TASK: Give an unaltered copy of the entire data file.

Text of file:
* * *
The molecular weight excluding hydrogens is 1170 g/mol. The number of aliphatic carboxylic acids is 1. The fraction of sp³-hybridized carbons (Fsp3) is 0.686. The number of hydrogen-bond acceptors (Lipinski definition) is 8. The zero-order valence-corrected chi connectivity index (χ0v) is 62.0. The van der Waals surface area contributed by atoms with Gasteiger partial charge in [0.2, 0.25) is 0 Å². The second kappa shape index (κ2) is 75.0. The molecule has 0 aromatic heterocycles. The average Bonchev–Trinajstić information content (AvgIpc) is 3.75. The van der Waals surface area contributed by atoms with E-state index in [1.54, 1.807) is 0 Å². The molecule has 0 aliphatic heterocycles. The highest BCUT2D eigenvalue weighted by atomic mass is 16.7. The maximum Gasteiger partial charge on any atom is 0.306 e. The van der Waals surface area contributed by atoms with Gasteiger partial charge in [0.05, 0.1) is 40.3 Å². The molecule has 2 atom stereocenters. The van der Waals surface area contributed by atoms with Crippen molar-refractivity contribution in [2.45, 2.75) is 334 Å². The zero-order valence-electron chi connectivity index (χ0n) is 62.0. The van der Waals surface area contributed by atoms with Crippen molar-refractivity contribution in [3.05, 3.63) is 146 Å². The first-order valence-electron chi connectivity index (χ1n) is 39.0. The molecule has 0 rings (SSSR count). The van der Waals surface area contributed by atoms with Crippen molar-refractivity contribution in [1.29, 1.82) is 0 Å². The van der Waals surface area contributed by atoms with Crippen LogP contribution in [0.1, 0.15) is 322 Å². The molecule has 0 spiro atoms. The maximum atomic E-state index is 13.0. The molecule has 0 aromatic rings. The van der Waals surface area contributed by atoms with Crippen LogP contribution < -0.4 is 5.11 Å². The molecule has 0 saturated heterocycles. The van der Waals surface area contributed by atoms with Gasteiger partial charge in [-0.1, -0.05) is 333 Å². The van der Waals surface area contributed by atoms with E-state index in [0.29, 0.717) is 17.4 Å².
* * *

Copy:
The molecular weight excluding hydrogens is 1170 g/mol. The number of aliphatic carboxylic acids is 1. The fraction of sp³-hybridized carbons (Fsp3) is 0.686. The number of hydrogen-bond acceptors (Lipinski definition) is 8. The zero-order valence-corrected chi connectivity index (χ0v) is 62.0. The van der Waals surface area contributed by atoms with Gasteiger partial charge in [0.2, 0.25) is 0 Å². The second kappa shape index (κ2) is 75.0. The molecule has 0 aromatic heterocycles. The average Bonchev–Trinajstić information content (AvgIpc) is 3.75. The van der Waals surface area contributed by atoms with E-state index in [1.54, 1.807) is 0 Å². The molecule has 0 aliphatic heterocycles. The highest BCUT2D eigenvalue weighted by atomic mass is 16.7. The maximum Gasteiger partial charge on any atom is 0.306 e. The van der Waals surface area contributed by atoms with Gasteiger partial charge in [0.05, 0.1) is 40.3 Å². The molecule has 2 atom stereocenters. The van der Waals surface area contributed by atoms with Crippen molar-refractivity contribution in [2.45, 2.75) is 334 Å². The zero-order valence-electron chi connectivity index (χ0n) is 62.0. The van der Waals surface area contributed by atoms with Crippen molar-refractivity contribution in [3.05, 3.63) is 146 Å². The first-order valence-electron chi connectivity index (χ1n) is 39.0. The molecule has 0 rings (SSSR count). The van der Waals surface area contributed by atoms with Crippen molar-refractivity contribution in [1.29, 1.82) is 0 Å². The van der Waals surface area contributed by atoms with Crippen LogP contribution in [0.1, 0.15) is 322 Å². The molecule has 0 spiro atoms. The maximum atomic E-state index is 13.0. The molecule has 0 aromatic rings. The van der Waals surface area contributed by atoms with Crippen LogP contribution < -0.4 is 5.11 Å². The molecule has 0 saturated heterocycles. The van der Waals surface area contributed by atoms with Gasteiger partial charge in [-0.1, -0.05) is 333 Å². The van der Waals surface area contributed by atoms with E-state index in [0.29, 0.717) is 17.4 Å².